Saturday, May 25, 2024 May 25, 2024
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The Hotel Next Door

The Turtle Creek Drive neighbors say the owner is running a business. He says he’s just having friends over.
illustration by Peter Horvath

It is a perfect little street—a narrow lane, really. What a peaceful life the homeowners must have here on Turtle Creek Drive, you think, as you stroll the gentle climb of the hill overlooking Turtle Creek, just north of the Dallas Theater Center. You hear birds, the crunch of leaves. There are probably bunnies.

But then there is that house, as the neighbors call it. At the tippy-top of the incline, there sits a five-bedroom Moorish mansion called Casa Bellamini. The 8,412-square-foot home reportedly cost $13 million to build in 2008, though it is on the market now for $6.9 million. It was designed by noted architect Cole Smith and features two indoor swimming pools. The short-lived ABC show The Deep End used the house last year as the lair for the show’s villain, a philandering lawyer.

But it isn’t the size of Casa Bellamini that has the neighbors riled. It’s the parties. At 3816 Turtle Creek Drive, hundreds of guests have descended at once for movie premieres, Halloween parties, and weddings. They have arrived in limousines and buses, blocked the road’s two entrances, and spilled onto the street, in throngs. A nine-page press release invites people to come to Casa Bellamini for days, even, checking in for spa retreats, at $9,500 per weekend night. It says they can soak in a grotto, under a waterfall. Or order room service. Photographs display headless nude sculptures and intimate alcoves. “Enjoy your favorite cocktail served while watching movies in upstairs pool [sic],” states the release. “Enjoy a picnic served by our staff. Enjoy a complimentary private yoga class on the lawn by the creek.” A physician can even be retained to administer Botox, laser, and Restylane treatments. More than a dozen websites advertise the charms of that house on Turtle Creek Drive.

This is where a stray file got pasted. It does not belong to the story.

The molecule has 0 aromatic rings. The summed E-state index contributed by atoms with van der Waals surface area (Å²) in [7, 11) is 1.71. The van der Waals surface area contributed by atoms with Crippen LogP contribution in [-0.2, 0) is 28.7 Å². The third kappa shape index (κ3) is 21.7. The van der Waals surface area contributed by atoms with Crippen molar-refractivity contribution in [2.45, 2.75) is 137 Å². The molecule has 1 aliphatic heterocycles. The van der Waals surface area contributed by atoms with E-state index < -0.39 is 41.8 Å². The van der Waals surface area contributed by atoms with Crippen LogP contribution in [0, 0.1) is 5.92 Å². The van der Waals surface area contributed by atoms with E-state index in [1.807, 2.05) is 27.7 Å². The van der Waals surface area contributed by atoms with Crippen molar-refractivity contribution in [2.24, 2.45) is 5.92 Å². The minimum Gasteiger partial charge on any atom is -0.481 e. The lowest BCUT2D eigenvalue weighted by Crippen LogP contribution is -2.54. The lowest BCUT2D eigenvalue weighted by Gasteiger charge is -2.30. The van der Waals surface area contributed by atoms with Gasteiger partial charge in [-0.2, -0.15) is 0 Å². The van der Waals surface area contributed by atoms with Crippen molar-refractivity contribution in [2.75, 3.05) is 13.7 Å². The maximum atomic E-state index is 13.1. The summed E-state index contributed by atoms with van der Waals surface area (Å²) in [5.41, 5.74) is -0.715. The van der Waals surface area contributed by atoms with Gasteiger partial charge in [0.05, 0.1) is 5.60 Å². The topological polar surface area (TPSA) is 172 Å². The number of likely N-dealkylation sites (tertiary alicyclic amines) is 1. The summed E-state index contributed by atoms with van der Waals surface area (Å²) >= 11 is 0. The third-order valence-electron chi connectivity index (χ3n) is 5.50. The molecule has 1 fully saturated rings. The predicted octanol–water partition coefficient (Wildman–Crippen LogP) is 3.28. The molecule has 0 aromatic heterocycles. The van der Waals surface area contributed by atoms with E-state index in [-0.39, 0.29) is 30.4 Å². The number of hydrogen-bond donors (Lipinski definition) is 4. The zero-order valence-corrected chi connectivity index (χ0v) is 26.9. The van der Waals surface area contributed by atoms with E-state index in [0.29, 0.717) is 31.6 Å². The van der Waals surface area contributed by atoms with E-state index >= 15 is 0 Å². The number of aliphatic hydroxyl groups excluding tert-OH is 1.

The ads shouldn’t come as a surprise. “This is not your normal construction,” says Tyler Fair, an architect with Smith’s firm. “It was not intended for a family to move into it. It was to be rented out for events as a wonderful architectural spectacle.”

The neighbors, then, are upset that a business is being run on their tranquil little street. They’re an impressive crew. Internationally recognized craniofacial surgeon Dr. Kenneth Salyer lives on the street, as does the well-connected attorney David McAtee, Robert Edsel, president and founder of The Monuments Men Foundation for the Preservation of Art (which received a National Humanities Medal), Fashionistas founder Heidi Dillon, and Rave Motion Pictures chairman Thomas Stephenson (for the record, he is married to D Magazine’s associate publisher). They wouldn’t have much of a beef if the owner of the house, 42-year-old Braden Power, were inviting his pals over for a squirt of Botox in their foreheads. But “clients”? Friends are not called “clients.” Friends don’t pay “$35,500 for six nights, with *additional staff available @ $600/day.” Friends don’t get asterisks. Or ampersands.

“My fence has been hit repeatedly. My car was hit by a workman during a TV shoot Mr. Power was having, without consulting the neighbors,” says James Stephens, who lives on the same street as Casa Bellamini. The door of his own casa was pounded upon one morning, at 2:30. “Some guy was screaming that he wanted sex. By the time the police arrived, he had returned to the party. Guests wear badges. They exit in various states of intoxication. It’s been like living across the street from a bar.”